Using classification and NDVI differencing methods for monitoring sparse vegetation coverage: a case study of saltcedar in Nevada, USA

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A change detection experiment for an invasive species, saltcedar, near Lovelock, Nevada, was conducted with multidate Compact Airborne Spectrographic Imager (CASI) hyperspectral datasets. Classification and NDVI differencing change detection methods were tested. In the classification strategy, a principal component analysis (PCA) was performed on single-date CASI imagery separately in the visible bands and NIR bands. Then the first five PCs from the visible bands and the first five PCs from the NIR bands were used to classify six to eight cover types with a maximum likelihood classifier. A complete matrix of change information and change/no-change maps were produced by overlaying two single-date classification maps. In the NDVI differencing strategy, a linear regression model was developed between two Normalized Difference Vegetation Index (NDVI) images to normalize the index differences caused by factors not related to land cover change. Then the actual time 2 NDVI image was subtracted by the predicted time 2 NDVI image to obtain the differencing image. The NDVI differencing image was further processed with a new threshold method into change/no-change of saltcedar. By testing the single-date classification results and validating the change/no-change results, both change detection results indicated that CASI hyperspectral data have the potential to map and monitor the change of saltcedar. However, the accuracy assessment and change/no-change validation results (overall accuracy 91.56% and kappa value 0.618 for the classification method against corresponding values of 93.04% and 0.684 for the NDVI differencing method) indicate that the NDVI differencing method outperformed the classification method in this particular study. In addition, use of the new method of determining thresholds for differentiating change pixels from no-change pixels from the NDVI differencing image improved the change detection accuracy compared to a traditional method (kappa value increased from 0.813 to 0.888 from a test sample). Therefore, according to the criteria of higher accuracy of change/no-change maps and fewer spectral bands, the NDVI differencing method is recommended for use if a suitable spectral normalization between multi-temporal images can be carried out before performing image differencing.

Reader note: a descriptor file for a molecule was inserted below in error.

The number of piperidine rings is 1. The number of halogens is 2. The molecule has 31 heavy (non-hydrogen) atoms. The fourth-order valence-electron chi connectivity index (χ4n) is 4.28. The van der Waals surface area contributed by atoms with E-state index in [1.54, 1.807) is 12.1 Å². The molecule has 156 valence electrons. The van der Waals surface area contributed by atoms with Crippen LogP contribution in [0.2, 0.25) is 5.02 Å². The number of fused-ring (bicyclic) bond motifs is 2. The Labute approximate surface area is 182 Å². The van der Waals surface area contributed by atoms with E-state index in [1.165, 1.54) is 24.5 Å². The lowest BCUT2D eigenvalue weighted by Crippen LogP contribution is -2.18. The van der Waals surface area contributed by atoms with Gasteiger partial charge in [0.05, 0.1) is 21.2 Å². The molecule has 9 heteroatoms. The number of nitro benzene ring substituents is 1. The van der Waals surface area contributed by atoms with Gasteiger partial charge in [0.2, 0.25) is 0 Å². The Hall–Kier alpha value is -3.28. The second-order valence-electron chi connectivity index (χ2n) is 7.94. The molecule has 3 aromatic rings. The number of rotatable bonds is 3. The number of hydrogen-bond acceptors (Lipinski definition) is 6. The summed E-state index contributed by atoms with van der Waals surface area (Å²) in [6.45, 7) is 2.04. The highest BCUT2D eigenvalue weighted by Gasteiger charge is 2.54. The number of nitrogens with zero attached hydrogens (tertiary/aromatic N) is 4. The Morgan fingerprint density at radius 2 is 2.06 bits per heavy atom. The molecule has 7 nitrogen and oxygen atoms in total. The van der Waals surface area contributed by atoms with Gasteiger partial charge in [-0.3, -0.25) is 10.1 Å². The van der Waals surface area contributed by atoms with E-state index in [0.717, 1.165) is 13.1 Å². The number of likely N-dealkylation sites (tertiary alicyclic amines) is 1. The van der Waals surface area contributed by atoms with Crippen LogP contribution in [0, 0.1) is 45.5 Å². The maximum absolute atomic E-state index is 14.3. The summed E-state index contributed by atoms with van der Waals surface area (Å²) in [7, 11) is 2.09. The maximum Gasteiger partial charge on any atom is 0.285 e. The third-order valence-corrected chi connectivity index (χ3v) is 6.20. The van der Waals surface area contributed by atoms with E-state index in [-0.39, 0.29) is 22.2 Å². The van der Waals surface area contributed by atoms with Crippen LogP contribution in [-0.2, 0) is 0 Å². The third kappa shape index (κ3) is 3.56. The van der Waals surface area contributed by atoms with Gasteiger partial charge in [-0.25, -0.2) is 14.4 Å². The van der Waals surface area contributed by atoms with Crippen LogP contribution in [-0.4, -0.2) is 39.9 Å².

Document Type: Research Article


Affiliations: 1: Department of Geography, University of South Florida, Tampa, FL 33620, USA 2: Center for Assessment and Monitoring of Forest and Environmental Resources (CAMFER), 137 Mulford Hall, University of California, Berkeley, CA 94720-3114, USA 3: Environmental, Earth and Ocean Sciences Department, University of Massachusetts-Boston, Boston, MA 02125, USA 4: Department of Geography, Geology and Planning, Missouri State University, Springfield, MO 65897, USA 5: USDA, Agricultural Research Service, Western Regional Research Center, Albany, CA 94710, USA 6: USDA, Agricultural Research Service, Sidney, MT 59270, USA

Publication date: January 1, 2008

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